Mafias rule the Chilika waters
ALLEGATIONS of illegal practices in the prawn trade in Chilika -- Asia's largest brackish water lake -- have been confirmed by a five-member 'fact-finding' committee set up by the Bhubaneswar High Court.
The committee was set up in response to writ petitions filed by three primary fisherfolk cooperative societies challenging the government policy of leasing fishing zones in Chilika, which they said had led to "mafias taking control of the prawn trade", and resulted in marginalisation of the traditional fisherfolk.
According to committee head G S Das, "At the heart of the problem lies the state government's commitment to promote prawn culture in Chilika." The panel noted there was no attempt to demarcate within the lake zones for prawn culture and capture fishing and this allowed encroachment by organisations engaged in prawn culture.
The report notes tardy regulation has led to the bulk of the fishing, especially prawn cultivation, passing into the hands of :bsentee landlords', many of whom are "important politicians or their relatives, reputed bureaucrats, and moneyed people who apparently have a lobby in the government".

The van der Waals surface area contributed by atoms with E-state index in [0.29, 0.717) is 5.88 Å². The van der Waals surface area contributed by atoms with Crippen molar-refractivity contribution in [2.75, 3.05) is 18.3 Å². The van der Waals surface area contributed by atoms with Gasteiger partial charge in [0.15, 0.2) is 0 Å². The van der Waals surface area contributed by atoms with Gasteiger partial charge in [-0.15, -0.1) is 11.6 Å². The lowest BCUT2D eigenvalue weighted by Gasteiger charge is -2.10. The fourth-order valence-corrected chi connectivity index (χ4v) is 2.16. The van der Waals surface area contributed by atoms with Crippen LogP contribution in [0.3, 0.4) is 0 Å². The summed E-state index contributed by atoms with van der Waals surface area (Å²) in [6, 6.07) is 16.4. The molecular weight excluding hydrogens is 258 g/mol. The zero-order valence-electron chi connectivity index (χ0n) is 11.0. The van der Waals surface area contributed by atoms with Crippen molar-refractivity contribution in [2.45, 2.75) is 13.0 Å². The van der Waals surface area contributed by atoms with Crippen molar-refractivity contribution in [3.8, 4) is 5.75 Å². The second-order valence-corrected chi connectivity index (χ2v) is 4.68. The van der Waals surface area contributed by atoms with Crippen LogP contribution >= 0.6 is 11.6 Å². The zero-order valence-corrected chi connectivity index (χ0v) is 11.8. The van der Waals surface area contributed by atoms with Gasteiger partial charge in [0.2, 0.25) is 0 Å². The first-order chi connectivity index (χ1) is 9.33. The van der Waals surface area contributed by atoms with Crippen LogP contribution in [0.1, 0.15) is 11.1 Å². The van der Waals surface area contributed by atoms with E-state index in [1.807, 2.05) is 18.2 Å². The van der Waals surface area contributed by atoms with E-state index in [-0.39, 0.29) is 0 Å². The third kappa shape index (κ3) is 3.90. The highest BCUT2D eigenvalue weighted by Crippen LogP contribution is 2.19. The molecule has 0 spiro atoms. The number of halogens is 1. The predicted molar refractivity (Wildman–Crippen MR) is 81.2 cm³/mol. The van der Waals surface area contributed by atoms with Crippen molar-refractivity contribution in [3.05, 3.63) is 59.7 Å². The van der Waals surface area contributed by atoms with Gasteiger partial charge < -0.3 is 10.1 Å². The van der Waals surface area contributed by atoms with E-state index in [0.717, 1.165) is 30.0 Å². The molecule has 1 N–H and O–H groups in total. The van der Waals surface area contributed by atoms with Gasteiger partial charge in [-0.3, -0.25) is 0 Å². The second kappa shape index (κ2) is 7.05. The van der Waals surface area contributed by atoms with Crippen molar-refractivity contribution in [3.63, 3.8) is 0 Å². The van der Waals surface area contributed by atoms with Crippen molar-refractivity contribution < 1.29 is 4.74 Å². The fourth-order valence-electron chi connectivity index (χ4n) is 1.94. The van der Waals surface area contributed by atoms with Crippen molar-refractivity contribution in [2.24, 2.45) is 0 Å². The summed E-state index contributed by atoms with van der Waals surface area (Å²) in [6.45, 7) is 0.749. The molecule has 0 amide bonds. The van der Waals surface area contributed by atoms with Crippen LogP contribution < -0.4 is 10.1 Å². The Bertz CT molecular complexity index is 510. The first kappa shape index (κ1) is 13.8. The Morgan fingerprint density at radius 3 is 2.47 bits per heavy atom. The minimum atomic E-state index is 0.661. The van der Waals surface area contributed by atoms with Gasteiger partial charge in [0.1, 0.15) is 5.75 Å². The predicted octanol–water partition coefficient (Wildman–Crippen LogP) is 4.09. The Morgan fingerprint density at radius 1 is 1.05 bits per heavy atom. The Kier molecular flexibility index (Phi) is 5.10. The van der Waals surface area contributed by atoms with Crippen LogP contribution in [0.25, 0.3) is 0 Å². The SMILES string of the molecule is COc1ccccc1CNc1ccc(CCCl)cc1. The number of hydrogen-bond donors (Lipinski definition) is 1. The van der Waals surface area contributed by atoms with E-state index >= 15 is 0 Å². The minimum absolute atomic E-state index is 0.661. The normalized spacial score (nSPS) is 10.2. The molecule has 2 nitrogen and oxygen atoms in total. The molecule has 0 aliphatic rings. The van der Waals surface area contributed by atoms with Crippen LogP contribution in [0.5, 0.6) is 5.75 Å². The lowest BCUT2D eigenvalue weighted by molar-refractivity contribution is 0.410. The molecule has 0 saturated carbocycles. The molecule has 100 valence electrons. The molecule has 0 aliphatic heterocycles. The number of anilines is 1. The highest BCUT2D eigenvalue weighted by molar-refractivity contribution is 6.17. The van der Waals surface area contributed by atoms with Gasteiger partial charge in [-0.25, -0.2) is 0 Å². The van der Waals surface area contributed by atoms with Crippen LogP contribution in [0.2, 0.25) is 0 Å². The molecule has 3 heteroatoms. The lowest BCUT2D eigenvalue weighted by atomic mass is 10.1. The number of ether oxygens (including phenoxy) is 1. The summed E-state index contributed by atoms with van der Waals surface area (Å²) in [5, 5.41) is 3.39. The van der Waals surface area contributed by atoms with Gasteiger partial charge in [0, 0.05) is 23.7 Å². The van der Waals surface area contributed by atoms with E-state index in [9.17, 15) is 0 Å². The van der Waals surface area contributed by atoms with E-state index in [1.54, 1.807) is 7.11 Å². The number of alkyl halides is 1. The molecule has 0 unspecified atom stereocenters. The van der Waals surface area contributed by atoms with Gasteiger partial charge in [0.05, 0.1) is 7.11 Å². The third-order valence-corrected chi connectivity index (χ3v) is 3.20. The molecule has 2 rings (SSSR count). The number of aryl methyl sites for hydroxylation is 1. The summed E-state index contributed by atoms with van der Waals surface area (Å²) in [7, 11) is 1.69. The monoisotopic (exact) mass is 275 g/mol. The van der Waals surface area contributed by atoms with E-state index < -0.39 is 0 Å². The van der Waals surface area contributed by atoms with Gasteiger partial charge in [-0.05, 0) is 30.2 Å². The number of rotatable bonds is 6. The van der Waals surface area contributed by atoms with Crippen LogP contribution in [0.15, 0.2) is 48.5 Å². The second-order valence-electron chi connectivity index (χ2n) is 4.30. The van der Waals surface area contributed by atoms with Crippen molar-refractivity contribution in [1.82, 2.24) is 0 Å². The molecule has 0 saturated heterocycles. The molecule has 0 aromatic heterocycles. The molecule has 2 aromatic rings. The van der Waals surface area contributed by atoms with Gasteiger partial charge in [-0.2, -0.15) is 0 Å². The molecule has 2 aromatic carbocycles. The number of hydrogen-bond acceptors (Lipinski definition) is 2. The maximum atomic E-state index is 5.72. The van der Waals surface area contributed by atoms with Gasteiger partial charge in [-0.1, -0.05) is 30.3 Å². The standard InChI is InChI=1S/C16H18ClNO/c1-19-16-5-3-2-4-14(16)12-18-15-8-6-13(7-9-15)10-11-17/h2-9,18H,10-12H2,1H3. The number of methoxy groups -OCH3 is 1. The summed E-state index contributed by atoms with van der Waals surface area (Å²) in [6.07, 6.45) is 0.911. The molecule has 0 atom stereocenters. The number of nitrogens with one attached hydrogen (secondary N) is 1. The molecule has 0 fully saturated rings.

However, it adds that cooperatives have been illegally letting out their own subleases to outsiders, and says such leasing is now rampant in Chilika. There is evidence that 42 of the 49 cooperatives had let out their subleases to outsiders.
Nonetheless, the committee has suggested "a massive combing operation" to stop encroachment by prawn cultivators. With reference to the Tatas' controversial Rs 20 crore project, the Chilika Aquatic Farms Ltd, the committee reported that two state ministers have said that the company had not been given any lease for prawn cultivation on a commercial basis, but was allowed "advance possession" for a research project in aquaculture. Nonetheless, it notes that large-scale prawn culture should be discouraged "as it would damage the Chilika ecosystem".